newspapers in Iran, was attracted to blogging by the freedom it
offered. "I didn't want to be censored by the publishers and editors
in Iran."

At the time, blogging was unknown in Iran. But Mr. Derakhshan soon
sent it into overdrive by writing simple instructions that let
Iranians blog in their own Persian language.

He also promoted new tools and technologies, linked to other blogs and
bugged his journalist friends in Iran "to use this amazing technology
to bypass the local editors and the limiting structure of the Iranian
press."

When he started out, he hoped there would be 100 Iranian bloggers
within a year. Instead, there were thousands. "I was very
pessimistic," he acknowledges.

Today, Iran is one of the world's top blogging nations, with an
estimated 800,000 blogs, though not all are active.

Though some bloggers have been arrested or harassed, the vast majority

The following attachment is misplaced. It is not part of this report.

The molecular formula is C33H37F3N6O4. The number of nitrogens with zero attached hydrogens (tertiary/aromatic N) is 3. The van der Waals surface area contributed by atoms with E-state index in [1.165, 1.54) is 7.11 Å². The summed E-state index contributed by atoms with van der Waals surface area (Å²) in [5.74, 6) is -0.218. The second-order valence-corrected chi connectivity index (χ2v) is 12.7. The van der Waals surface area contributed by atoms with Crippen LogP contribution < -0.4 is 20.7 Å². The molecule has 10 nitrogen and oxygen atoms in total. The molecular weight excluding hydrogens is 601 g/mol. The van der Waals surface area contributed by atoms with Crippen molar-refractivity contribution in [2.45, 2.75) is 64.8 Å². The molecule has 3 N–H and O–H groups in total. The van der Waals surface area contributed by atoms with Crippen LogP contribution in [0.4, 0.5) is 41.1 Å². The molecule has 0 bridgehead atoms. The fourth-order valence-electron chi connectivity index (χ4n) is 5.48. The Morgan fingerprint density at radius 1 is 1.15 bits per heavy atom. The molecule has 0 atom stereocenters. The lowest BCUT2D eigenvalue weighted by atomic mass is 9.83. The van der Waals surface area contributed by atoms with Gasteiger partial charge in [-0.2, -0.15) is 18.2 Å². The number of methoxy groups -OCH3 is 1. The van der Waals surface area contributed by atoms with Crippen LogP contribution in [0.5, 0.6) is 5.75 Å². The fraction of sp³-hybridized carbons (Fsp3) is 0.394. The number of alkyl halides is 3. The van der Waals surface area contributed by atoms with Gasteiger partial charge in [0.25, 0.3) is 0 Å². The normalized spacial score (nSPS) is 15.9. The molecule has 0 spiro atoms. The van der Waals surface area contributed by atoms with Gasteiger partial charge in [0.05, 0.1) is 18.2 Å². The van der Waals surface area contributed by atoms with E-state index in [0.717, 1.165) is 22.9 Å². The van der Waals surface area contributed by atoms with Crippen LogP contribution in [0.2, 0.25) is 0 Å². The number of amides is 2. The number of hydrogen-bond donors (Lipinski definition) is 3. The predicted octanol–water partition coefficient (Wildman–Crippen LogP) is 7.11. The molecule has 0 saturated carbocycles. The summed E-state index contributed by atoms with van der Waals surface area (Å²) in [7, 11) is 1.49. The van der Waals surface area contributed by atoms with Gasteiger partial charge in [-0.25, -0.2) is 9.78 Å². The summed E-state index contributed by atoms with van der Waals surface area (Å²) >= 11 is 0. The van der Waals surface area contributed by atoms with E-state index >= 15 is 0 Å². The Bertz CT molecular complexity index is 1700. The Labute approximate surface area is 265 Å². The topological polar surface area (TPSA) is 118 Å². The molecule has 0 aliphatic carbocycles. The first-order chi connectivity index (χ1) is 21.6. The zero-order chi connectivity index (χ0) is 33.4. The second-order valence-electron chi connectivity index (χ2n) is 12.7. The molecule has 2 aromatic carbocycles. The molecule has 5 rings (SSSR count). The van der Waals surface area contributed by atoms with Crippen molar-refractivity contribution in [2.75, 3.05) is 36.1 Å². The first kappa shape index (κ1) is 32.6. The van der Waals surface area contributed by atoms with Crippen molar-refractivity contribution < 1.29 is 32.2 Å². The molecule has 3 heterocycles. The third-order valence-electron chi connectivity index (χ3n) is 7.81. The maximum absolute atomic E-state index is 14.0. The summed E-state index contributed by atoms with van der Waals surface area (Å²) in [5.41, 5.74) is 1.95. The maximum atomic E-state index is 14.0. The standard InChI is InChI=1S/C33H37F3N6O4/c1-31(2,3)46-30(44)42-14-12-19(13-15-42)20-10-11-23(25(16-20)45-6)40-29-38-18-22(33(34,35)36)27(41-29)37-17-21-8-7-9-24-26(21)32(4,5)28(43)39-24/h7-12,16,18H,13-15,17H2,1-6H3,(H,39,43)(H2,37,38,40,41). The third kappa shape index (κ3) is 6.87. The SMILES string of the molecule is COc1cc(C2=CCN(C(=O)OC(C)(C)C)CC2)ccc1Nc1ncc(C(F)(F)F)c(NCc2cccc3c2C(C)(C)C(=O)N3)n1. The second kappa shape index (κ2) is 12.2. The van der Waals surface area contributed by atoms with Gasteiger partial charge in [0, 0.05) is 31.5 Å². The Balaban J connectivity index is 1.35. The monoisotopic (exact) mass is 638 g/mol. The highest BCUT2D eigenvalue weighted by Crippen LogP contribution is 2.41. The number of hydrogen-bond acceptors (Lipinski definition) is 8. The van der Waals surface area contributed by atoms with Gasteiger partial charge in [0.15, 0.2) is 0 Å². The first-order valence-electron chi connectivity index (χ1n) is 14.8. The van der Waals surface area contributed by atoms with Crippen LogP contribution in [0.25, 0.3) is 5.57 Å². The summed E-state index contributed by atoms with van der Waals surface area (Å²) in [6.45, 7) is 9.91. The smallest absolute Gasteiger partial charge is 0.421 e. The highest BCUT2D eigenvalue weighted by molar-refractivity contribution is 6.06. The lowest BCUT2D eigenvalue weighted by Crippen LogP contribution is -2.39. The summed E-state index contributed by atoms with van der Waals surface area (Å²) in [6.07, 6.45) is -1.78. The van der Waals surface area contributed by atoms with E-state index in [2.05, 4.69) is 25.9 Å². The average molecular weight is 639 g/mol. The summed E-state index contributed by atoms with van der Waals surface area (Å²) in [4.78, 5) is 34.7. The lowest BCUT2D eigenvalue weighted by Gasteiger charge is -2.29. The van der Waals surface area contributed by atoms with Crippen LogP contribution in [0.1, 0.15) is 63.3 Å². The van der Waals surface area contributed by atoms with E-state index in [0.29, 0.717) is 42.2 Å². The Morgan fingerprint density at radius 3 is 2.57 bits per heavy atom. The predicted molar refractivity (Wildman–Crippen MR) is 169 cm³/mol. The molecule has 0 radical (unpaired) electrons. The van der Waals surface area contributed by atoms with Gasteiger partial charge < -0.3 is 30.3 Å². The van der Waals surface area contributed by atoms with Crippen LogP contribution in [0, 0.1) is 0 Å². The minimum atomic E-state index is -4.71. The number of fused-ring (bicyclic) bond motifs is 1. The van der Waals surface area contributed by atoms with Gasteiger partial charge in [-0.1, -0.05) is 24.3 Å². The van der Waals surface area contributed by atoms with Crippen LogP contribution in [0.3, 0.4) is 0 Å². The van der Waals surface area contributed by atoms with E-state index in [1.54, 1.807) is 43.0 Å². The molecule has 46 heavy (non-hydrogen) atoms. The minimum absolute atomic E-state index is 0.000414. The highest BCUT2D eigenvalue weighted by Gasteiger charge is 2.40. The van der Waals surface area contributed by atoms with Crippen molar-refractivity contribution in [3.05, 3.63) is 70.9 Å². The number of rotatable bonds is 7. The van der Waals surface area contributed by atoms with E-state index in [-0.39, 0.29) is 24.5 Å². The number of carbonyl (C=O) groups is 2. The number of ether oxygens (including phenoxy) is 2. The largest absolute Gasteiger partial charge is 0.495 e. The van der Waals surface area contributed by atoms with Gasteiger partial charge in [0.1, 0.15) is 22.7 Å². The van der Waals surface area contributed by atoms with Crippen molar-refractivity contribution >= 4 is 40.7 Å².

are left in peace, Mr. Derakhshan says. Even President Mahmoud
Ahmadinejad has a blog.

The regime tolerates blogging, Mr. Derakhshan says, because unlike
technologies such as satellite TV, it is not primarily associated with
secular, anti-government forces.

Most Iranian bloggers are neither secular nor opponents of the regime,
he says. "That's why the government embraced it rather than rejecting
it. They don't see blogs as a destabilizing medium or technology."

Blogging has helped expand Iranian civil society, he believes, at
least among the country's wealthier, more educated urban residents.

"Within this small fraction of the whole population, the effect has
been quite significant, because it has opened up a whole new space for
public debate. It has significantly affected public intellectuals
because it has helped them engage with a different sort of audience in
a much more interactive and lively way."

Though Mr. Derakhshan initially blogged only in Persian, he added an
English blog about a year later, in part to show the world how swiftly
blogging was catching on in Iran.

But even as acclaim for his pioneering work poured in, Mr.
Derakhshan's enthusiasm for his new western home was waning.

As a student in Iran, he says, "I never understood or had any kind of